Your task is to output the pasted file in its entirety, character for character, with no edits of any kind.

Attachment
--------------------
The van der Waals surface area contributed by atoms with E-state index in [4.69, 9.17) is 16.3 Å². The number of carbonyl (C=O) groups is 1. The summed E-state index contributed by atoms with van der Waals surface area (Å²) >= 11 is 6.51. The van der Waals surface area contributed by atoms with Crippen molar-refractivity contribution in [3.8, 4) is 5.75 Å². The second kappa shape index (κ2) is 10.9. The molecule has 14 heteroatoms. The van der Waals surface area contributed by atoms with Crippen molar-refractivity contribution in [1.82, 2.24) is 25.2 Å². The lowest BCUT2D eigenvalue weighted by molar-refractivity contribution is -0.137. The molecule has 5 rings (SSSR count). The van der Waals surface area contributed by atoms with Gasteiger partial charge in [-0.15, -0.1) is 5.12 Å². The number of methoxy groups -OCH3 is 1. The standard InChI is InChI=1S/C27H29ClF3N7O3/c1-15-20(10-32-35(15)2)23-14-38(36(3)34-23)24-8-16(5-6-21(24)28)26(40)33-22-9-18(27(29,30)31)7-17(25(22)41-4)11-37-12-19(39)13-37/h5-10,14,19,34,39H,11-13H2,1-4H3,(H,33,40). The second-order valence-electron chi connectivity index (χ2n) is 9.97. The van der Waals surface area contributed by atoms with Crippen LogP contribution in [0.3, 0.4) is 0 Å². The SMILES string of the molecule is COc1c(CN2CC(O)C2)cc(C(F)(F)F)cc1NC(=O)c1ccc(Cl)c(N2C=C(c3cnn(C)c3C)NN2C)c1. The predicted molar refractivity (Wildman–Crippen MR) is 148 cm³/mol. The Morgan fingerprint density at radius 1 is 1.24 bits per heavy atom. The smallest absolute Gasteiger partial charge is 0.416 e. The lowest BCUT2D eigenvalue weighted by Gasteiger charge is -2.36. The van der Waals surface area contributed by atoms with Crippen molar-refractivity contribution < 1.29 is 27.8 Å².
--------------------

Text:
The van der Waals surface area contributed by atoms with E-state index in [4.69, 9.17) is 16.3 Å². The number of carbonyl (C=O) groups is 1. The summed E-state index contributed by atoms with van der Waals surface area (Å²) >= 11 is 6.51. The van der Waals surface area contributed by atoms with Crippen molar-refractivity contribution in [3.8, 4) is 5.75 Å². The second kappa shape index (κ2) is 10.9. The molecule has 14 heteroatoms. The van der Waals surface area contributed by atoms with Crippen molar-refractivity contribution in [1.82, 2.24) is 25.2 Å². The lowest BCUT2D eigenvalue weighted by molar-refractivity contribution is -0.137. The molecule has 5 rings (SSSR count). The van der Waals surface area contributed by atoms with Gasteiger partial charge in [-0.15, -0.1) is 5.12 Å². The number of methoxy groups -OCH3 is 1. The standard InChI is InChI=1S/C27H29ClF3N7O3/c1-15-20(10-32-35(15)2)23-14-38(36(3)34-23)24-8-16(5-6-21(24)28)26(40)33-22-9-18(27(29,30)31)7-17(25(22)41-4)11-37-12-19(39)13-37/h5-10,14,19,34,39H,11-13H2,1-4H3,(H,33,40). The second-order valence-electron chi connectivity index (χ2n) is 9.97. The van der Waals surface area contributed by atoms with Crippen LogP contribution in [0.3, 0.4) is 0 Å². The SMILES string of the molecule is COc1c(CN2CC(O)C2)cc(C(F)(F)F)cc1NC(=O)c1ccc(Cl)c(N2C=C(c3cnn(C)c3C)NN2C)c1. The predicted molar refractivity (Wildman–Crippen MR) is 148 cm³/mol. The Morgan fingerprint density at radius 1 is 1.24 bits per heavy atom. The smallest absolute Gasteiger partial charge is 0.416 e. The lowest BCUT2D eigenvalue weighted by Gasteiger charge is -2.36. The van der Waals surface area contributed by atoms with Crippen molar-refractivity contribution < 1.29 is 27.8 Å².